I'm an FHA lender here in ABQ and may be able to help, even if you only want a 2nd opinion.
Currently there is very little difference between HARP rates and non-HARP rates so even if rates stay stable, waiting for a better LTV won't benefit you much. Additionally, with HARP you won't have mortgage insurance (if you don't currently have it) where as a non-HARP mortgage at 95% LTV would require it. I'm here in ABQ at Gencor Mortgageif you want to look at options.
What will be needed by your lender is a signed and dated letter from your mother stating she is gifting you 50% of the appraised value of the home towards down payment. The letter should also state her relationship to you and that there is no obligation for repayment of the gift.To be safe you may want to check with an accountant to see if there will be any tax liability for either one of you.I only lend in New Mexico
I was being a bit snarky there, but referring to the 'boiler-room' mentality of working with a large, national clearinghouse like that. The experience of my clients who've used this type of lender before are that they seem to be more interested in getting the deal than with providing any real customer service. I feel that their fees are much higher than what a good, local mortgage bank can offer for a similar interest rate, IMHO.
Since there is a settlement date on your purchase contract most lenders will priortize these transactions over refinances to ensure they close on time. If you go beyond this date, whether because of lender delays or not, there will need to be new date agreed upon in writing and provided to your lender.Is your rate locked? When does that expire?There could be a few reasons for the delay, some legitimate and some not. Legit reasons could be that they are busy working through their stack of loans or, (if you are working with a bank), they need to sell some loans in order to replentish their credit line so they can fund more loans. A non-legit reason for the delay could be that (if you locked your loan) they really didn't lock it and now can't deliver the rate promised.If you can't get a straight answer from your loan officer, go up the ladder to his/her sales manager or supervisor. You need to be informed as there is a legal contract beteween you and the seller to close by a specific date. If you are working with a Realtor, ask them for help as well.
Hopefully you are locked and everyone is too busy to tell you.If not, then in addition to Kenton's advice, once you get the LO's manager on the phone you should threaten to report them to your state's attorney general for dereliction of duty. Your unanswered requests to lock should help your case. I would scream for his commission to go toward buying down your rate as well.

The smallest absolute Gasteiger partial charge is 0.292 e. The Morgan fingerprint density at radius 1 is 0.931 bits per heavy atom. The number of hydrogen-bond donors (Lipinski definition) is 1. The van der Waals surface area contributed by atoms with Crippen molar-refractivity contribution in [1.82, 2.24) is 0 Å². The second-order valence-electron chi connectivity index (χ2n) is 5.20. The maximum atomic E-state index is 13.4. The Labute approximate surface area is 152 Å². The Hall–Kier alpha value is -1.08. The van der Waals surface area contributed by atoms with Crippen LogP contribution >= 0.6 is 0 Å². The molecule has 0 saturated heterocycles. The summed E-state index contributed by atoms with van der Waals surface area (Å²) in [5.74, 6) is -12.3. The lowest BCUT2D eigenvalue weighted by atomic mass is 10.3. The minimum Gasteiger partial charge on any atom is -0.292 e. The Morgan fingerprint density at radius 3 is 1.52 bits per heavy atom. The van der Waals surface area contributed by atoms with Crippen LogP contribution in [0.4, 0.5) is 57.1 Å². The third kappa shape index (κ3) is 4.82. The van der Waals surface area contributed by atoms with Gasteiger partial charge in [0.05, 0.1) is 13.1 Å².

Lot's of good commentary here wimberlyz. Here's my 2 cents worth....The interest rates you see quoted by lenders are based on the yields of Mortgage Backed Securities, or MBS, that are traded in the bond market. These traders are very averse to any news that indicate even a hint of inflation. So pretty much any news that shows the economy is rebounding will make MBS yields and mortgage rates increase.The rule of thumb is:Good economic news = bad for ratesBad economic news = good for ratesEven bad economic news can be interpreted as 'good' if it is better than expected. So, for rates to get better we need to see worse than expected figures on areas such as retail sales, industrial production, durable goods orders, CPI, PPI, housing starts, non-farm payrolls et.al. The trend lately has been for better than expected news with pockets of downright good news.On top of this, the FED has been (and presumably will continue) buying treasury securities at the weekly auctions. This is a 2 sided coin. While creating demand (albeit artificial) pushes the securities price up and yield down in the short term, they are printing money to buy them which is inflationary in the long term.Oil is also a strong inflationary indicator and the fact that it recently settled at over $70/barrel for the first time since November isn't helping.I hope I am wrong, but I don't think we'll see 30 year fixed rates in the 4's for quite some time, IMHO.
I don't know what your loan profile is, (loan amount, loan-to-value, your credit score, etc.) but a rate over 6% sounds high to me unless this is an investment property.15 year loans are fine and as I'm sure you know the rate it a bit better. The downside is you MUST make that higher payment every month. With a 30 year mortgage, you always have the option of making additional principal payments each month so it will payoff in 15 years, but if you have an emergency you can make the minimum payment for a time until you can afford to resume your accelerated schedule.Another thing to keep in mind is that mortgage money is some of the cheapest to borrow. With its deductability, your after-tax rate could be a percent or more below your note rate so ask yourself if you can get a better return on your money in another investment vs. applying it towards your mortgage balance.Other factors to consider are how long you intend to keep the home and do you expect a major change in 15 years, like retirement or moving.
If you want to disagree or offer constructive alternative advice, fine. But petty, childish comments don't belong in the thread.
Bob,I can't belive you would post such a message in a forum where someone is asking for help. It's an insult to them and every other poster. Very unprofessional.